The Gizmo was crowded on Tuesday night, full of students waiting to hear from next year’s candidates for Student Senate President. The candidates, juniors Heather Kopec, Abby Pardick and Zack Lazar, took questions from the audience about a wide array of issues surrounding their candidacies.
Current Student Senate Vice President, senior Brian Lund, and Dean of Students Xavier Romano moderated the event. They began by asking each candidate about what their top three priorities would be, if elected.
Kopec said she would like to fix the disconn-ect between first term and senior senators by holding a retreat for all senators. Additionally, she’d like to hold a workshop for non-senators in order to inform them about how to better utilize Senate and get more students involved in the process.
Pardick and Lazar agreed that an increased communication between Senators and students would be an important goal to pursue next year. Possible solutions brought up by the candidates were sending out the minutes to the students for both Senate and Exec and making audio recordings available of each. Kopec talked about having open office hours regularly for students to address their personal issues with Senate. Pardick suggested renovating the Senate website to make it a more useful tool.
Lazar talked about increasing enthusiasm among Senators by encouraging them to stay at the meetings and address their constituents personally.
“Exec needs to put themselves out there,” said Kopec. She suggested increasing the number of events that Senate holds to encourage students and Senators to converse in a more relaxed setting.
“[Senators] have to be motivated,” said Lazar. “If [they’re] not motivated, no one’s going to care.”
Lazar talked about encouraging Senators and students to talk with one another and create a comfortable environment for their discussion to occur and ideas to be pursued.
In reaction to the heated debate that took place this term that started out about theme housing but grew into a discussion about how Senate uses its power, Lazar said that he has been able to talk with people on both sides of the debate.
“I have had an open dialogue with both sides. They both came to me,” said Lazar. “My whole life I’ve been a peacemaker.”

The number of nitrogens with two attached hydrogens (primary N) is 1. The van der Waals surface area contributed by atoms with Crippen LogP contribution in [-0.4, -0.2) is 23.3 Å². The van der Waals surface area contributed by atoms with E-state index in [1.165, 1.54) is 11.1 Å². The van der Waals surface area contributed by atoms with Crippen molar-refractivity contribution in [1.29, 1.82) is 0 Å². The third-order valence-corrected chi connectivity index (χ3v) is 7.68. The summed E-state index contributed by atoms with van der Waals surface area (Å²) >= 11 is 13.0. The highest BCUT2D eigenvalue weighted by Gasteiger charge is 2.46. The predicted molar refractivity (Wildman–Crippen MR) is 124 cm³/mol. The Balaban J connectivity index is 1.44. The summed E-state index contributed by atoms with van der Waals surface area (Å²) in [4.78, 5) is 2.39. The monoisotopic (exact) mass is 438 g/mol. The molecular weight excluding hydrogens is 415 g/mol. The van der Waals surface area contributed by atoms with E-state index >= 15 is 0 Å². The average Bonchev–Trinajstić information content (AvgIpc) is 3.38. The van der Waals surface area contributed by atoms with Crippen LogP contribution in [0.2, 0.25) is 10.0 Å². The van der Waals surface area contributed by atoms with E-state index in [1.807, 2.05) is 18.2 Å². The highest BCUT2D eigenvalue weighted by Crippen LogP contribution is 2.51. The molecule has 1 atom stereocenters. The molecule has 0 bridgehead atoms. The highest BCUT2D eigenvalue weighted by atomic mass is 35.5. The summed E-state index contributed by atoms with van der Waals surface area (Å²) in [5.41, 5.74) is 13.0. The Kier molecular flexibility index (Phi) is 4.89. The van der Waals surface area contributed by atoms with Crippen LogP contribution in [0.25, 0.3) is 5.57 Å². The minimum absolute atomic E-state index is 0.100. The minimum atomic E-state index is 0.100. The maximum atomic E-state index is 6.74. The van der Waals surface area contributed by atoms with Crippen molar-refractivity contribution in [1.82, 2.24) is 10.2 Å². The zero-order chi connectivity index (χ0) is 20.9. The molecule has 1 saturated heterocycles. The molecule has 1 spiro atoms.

Pardick also talked about the discussions she’s had with opposing sides of the argument.
“I [can] have an open-minded conversation with different groups of people,” said Pardick.
“The most important role of the Student Senate president is to remain level-headed and not take things personally,” said Lazar.
“When people get upset, Senate isn’t productive,” said Kopec.
All three candidates also talked about restructuring the Senate and Senate Executive committees. Kopec suggested having both Senate and non-Senate students on committees pertaining to student life. Non-Senate students would apply during fall term and be elected by students. These representatives would be students-at-large, not regular members of Senate. Pardick and Lazar also recognized the need for non-Senate student participation, stipulating apart from Kopec that the representative be at least starting their second year at Knox.
“I know how Exec works when it is working and when it is not working,” said Kopec.
All candidates have previously been Senators. Currently, Lazar heads the Dining Services Committee and Kopec is Student Senate treasurer. Pardick spent a term as Sustainability Chair last fall. Both Lazar and Kopec have been members of a Greek organization on campus, Kopec as president for two terms.
Under Lazar, the Dining Services Committee coordinated painting the Hard Knox Café and playing WVKC through the speakers in the cafeteria.
“Mobilizing support within the community is something that has prepared me [to be Student Senate president],” said Lazar.
As Senate Treasurer, Kopec got additional funds from Senate for new clubs and more money for Senate to hold events on campus.
“It shows strong fiscal responsibility,” said Kopec. “We’ve made it more accessible.”
This year, Senate had $10,000 extra and was able to fund Rah-Rah Fete, an event that will be taken place this weekend.
During her time as Sustainability Chair, Pardick created a handbook about sustainability and made it accessible to students on campus.
The last question of the debate focused on dress codes for Senate meetings.
“I think it’s dehumanizing to decide what people wear,” said Lazar.
Both Pardick and Kopec were also decidedly against implementing a dress code for the meetings.
“A dress code would be a bit ridiculous,” said Pardick, the most casually dressed candidate at the debate.
“Come as you are,” said Kopec. “You are Knox and you have a freedom to flourish.”